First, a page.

UT alumnus starts Facebook group to combat perceived liberal bias on campus

Chad Lyle

Mark Pulliam created the Facebook page “Stop the Insanity at UT” in response to what he called an information “void” surrounding campus events. The retired lawyer and UT alumnus said no major news outlet was highlighting instances of liberal bias or excessive political correctness on campus at his alma mater, so he created a group to serve that purpose.

“The media, the newspapers, are very liberal and pro-UT,” Pulliam said. “Everything either doesn’t get covered or gets covered with a
particular spin.”

The page, which was launched last month, is currently followed by 653 people. Pulliam said once the page reaches 1,000 followers, he will move into the “action phase” of the project.

“That’s when I start encouraging people to send emails to the Governor, who appoints the Board of Regents who run the University, and perhaps start contacting the Board of Regents themselves or (UT President) Greg Fenves or the new chancellor, James Milliken,” Pulliam said.

Pulliam’s criticisms of UT include the way it has handled past Title IX cases and a recently announced diversity initiative, which he believes will implement racial hiring quotas.

“UT is becoming a politically correct, liberal campus that does not reflect the attitudes and beliefs of the overwhelming majority of people who are Texas voters and taxpayers, and to me, that is wrong,” Pulliam said. “My goal is to educate the alumni of UT who share my concerns and build up this number of followers to a critical mass.”

Saurabh Sharma, chairman of UT’s Young Conservatives of Texas Chapter and a friend of Pulliam’s, said alumni are frequently kept in the dark about certain things that happen on campus.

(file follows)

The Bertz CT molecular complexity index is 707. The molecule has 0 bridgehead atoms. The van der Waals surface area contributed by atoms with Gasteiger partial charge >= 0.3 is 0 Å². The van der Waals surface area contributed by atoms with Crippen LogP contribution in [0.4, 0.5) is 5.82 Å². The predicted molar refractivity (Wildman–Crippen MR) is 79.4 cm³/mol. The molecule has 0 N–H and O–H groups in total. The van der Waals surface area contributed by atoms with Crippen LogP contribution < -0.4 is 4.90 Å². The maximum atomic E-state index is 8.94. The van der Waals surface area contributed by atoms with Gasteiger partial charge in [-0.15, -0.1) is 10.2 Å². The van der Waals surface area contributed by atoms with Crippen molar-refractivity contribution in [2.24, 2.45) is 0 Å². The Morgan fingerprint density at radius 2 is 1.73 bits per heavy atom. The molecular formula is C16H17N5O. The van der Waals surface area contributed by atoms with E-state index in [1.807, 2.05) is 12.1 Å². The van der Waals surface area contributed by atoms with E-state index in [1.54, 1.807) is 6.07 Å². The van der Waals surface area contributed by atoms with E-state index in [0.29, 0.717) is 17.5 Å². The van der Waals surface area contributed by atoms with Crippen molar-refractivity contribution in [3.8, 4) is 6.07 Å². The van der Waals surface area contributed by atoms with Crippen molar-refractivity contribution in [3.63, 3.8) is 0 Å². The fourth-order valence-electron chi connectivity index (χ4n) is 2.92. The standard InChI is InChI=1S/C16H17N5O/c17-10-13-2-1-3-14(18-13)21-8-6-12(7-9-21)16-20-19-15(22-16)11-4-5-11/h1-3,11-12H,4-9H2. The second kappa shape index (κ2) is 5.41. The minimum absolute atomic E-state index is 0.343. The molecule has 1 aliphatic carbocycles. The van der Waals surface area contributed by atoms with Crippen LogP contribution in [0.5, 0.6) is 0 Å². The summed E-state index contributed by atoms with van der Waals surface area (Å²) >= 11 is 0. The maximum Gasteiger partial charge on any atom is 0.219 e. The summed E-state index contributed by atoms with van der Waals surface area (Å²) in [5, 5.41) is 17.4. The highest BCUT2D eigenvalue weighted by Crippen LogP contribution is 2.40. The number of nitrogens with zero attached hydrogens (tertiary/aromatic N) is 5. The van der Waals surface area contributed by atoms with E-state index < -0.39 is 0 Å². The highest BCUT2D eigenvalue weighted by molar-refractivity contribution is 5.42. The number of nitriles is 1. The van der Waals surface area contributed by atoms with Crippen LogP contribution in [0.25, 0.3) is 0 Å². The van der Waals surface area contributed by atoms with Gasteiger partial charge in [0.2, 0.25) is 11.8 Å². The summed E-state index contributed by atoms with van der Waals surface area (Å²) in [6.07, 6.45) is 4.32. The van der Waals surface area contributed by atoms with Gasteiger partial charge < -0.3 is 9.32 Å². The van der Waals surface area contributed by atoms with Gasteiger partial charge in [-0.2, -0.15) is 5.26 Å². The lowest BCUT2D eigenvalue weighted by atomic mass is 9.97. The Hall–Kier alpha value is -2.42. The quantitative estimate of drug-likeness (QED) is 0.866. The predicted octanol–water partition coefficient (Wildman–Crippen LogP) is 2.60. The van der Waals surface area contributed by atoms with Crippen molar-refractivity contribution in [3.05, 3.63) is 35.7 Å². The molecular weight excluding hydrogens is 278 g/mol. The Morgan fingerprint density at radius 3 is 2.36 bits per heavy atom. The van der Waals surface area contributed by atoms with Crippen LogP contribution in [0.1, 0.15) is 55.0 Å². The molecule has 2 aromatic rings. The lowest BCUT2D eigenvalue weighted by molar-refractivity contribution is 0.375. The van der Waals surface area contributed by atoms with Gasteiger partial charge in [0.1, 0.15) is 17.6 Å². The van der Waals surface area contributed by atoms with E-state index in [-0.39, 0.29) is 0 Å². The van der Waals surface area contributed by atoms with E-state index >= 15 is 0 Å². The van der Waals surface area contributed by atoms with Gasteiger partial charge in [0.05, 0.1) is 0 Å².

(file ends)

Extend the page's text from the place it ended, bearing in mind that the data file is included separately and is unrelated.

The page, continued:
“Texas Exes is the main portal through which alumni get information on what’s going on at the school, and they are remarkably controversy-shy,” biochemistry senior Sharma said. “They don’t want to bring anything that could be perceived as negative attention to UT and so they hide a lot of stories that really matter.”

Kevin Cokley, a
previous target of Pulliam’s criticism and the director of UT’s Institute for Urban Policy Research and Analysis, said he doesn’t think “Stop the Insanity at UT” is just about elevating conservative voices.

“(The page) is an ironic and unfortunate attempt to stifle the expression of those individuals whose progressive views differ from conservative views,” Cokley said in an email. “On college campuses intellectual diversity is important, and different viewpoints should be expressed and robustly debated on their merits. This Facebook page characterizes progressive and social justice views as ‘forcing biased narratives and agendas,’ and appears to want to eliminate all such views from UT’s campus.”

But Pulliam, who graduated from the UT School of Law in 1980, said he started the page to maintain the integrity of an institution he loves.

“I’m doing what I’m doing because I love the University so much that I don’t want to see it ruined to become some caricature of a University,” Pulliam said. “We can do better than that.”